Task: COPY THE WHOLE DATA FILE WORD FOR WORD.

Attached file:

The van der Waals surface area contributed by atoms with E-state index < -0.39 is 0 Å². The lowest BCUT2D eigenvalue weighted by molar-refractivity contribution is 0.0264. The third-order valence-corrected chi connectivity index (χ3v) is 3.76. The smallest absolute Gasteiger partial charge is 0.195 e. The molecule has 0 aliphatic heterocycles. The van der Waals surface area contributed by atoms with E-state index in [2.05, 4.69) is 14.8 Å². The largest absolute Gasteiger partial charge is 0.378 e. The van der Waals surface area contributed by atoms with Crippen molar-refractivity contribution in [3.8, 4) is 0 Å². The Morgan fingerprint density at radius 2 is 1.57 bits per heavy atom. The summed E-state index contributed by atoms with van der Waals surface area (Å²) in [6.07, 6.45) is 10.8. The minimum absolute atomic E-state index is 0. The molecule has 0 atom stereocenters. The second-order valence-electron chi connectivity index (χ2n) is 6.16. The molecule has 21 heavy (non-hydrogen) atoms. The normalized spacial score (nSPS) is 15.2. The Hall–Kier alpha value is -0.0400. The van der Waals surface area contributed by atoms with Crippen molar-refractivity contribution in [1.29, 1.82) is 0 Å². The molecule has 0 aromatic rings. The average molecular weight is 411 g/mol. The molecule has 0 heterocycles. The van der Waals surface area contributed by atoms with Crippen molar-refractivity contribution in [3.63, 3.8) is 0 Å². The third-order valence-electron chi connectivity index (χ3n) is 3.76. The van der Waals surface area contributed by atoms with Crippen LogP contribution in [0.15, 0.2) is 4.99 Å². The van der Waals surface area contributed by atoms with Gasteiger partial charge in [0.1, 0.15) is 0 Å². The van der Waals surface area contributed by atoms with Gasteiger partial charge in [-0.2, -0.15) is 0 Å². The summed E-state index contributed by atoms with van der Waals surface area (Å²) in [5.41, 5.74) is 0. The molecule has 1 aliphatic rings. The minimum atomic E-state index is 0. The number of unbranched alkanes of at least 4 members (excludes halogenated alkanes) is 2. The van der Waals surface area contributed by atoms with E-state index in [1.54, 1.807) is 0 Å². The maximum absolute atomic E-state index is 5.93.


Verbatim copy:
The van der Waals surface area contributed by atoms with E-state index < -0.39 is 0 Å². The lowest BCUT2D eigenvalue weighted by molar-refractivity contribution is 0.0264. The third-order valence-corrected chi connectivity index (χ3v) is 3.76. The smallest absolute Gasteiger partial charge is 0.195 e. The molecule has 0 aliphatic heterocycles. The van der Waals surface area contributed by atoms with E-state index in [2.05, 4.69) is 14.8 Å². The largest absolute Gasteiger partial charge is 0.378 e. The van der Waals surface area contributed by atoms with Crippen molar-refractivity contribution in [3.8, 4) is 0 Å². The Morgan fingerprint density at radius 2 is 1.57 bits per heavy atom. The summed E-state index contributed by atoms with van der Waals surface area (Å²) in [6.07, 6.45) is 10.8. The minimum absolute atomic E-state index is 0. The molecule has 0 atom stereocenters. The second-order valence-electron chi connectivity index (χ2n) is 6.16. The molecule has 21 heavy (non-hydrogen) atoms. The normalized spacial score (nSPS) is 15.2. The Hall–Kier alpha value is -0.0400. The van der Waals surface area contributed by atoms with Crippen molar-refractivity contribution in [1.29, 1.82) is 0 Å². The molecule has 0 aromatic rings. The average molecular weight is 411 g/mol. The molecule has 0 heterocycles. The van der Waals surface area contributed by atoms with Crippen molar-refractivity contribution in [3.63, 3.8) is 0 Å². The third-order valence-electron chi connectivity index (χ3n) is 3.76. The van der Waals surface area contributed by atoms with Crippen LogP contribution in [0.15, 0.2) is 4.99 Å². The van der Waals surface area contributed by atoms with Gasteiger partial charge in [0.1, 0.15) is 0 Å². The van der Waals surface area contributed by atoms with Gasteiger partial charge in [-0.2, -0.15) is 0 Å². The summed E-state index contributed by atoms with van der Waals surface area (Å²) in [5.41, 5.74) is 0. The molecule has 1 aliphatic rings. The minimum atomic E-state index is 0. The number of unbranched alkanes of at least 4 members (excludes halogenated alkanes) is 2. The van der Waals surface area contributed by atoms with E-state index in [1.54, 1.807) is 0 Å². The maximum absolute atomic E-state index is 5.93.